BERLIN Feb 5 The U.S. National Security Agency
(NSA) bugged the phone of former German Chancellor Gerhard
Schroeder from at least 2002, a German newspaper reported on
Wednesday, compounding the most serious row between between the
allies in a decade.
The reason for the snooping was Social Democrat (SPD)
Schroeder's opposition to the U.S.-led invasion of Iraq under
then President George W. Bush, the Sueddeutsche daily said,
citing U.S. government sources and NSA insiders.
"We had reason to believe that (Schroeder) was not
contributing to the success of the alliance," the newspaper
quoted one person with direct knowledge of the monitoring as
Reports last year about mass surveillance in Germany, in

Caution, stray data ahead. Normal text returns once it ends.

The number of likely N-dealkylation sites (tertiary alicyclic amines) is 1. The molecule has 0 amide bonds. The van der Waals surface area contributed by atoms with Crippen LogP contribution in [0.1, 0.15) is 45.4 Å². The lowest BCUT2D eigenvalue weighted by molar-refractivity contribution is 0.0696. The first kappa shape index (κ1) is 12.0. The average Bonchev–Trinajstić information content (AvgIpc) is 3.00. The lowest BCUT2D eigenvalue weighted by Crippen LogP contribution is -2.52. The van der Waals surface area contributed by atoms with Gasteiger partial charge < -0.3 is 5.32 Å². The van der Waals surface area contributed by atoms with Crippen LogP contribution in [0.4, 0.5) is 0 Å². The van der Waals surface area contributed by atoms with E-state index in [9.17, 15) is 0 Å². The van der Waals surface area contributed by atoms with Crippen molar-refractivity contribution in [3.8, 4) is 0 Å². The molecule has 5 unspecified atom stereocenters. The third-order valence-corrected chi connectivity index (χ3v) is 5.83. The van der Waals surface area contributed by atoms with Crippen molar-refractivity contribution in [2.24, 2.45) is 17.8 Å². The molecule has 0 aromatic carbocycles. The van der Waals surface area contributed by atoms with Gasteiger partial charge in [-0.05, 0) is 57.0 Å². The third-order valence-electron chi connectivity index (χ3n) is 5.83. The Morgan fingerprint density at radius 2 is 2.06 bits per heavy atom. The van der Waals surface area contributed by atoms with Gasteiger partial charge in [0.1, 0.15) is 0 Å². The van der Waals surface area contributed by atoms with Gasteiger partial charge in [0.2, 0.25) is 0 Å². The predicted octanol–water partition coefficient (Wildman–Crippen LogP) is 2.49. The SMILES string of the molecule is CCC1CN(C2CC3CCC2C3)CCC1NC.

particular of Merkel's mobile phone, shocked Germans and caused
Berlin to push, so far in vain, for a 'no-spy' deal with
Since then, it has been widely suspected in Germany that the
NSA had bugged governments preceding Merkel's but this is the
first concrete report that offers evidence and it stems from
information from former NSA contractor Edward Snowden.
Schroeder, who headed a coalition with the Greens between
1998 and 2005, said he was no longer surprised.
"At that time I would not have entertained the idea of being
monitored; now I am no longer surprised," Schroeder told the
Germans are especially sensitive about snooping due to their
experiences in the Nazi era and in Communist East Germany during
the Cold War when the Stasi secret police built up a massive
network of surveillance.
Merkel said last week that Berlin and Washington were still
"far apart" in their views on the NSA's surveillance of Germany
but that they remained close allies.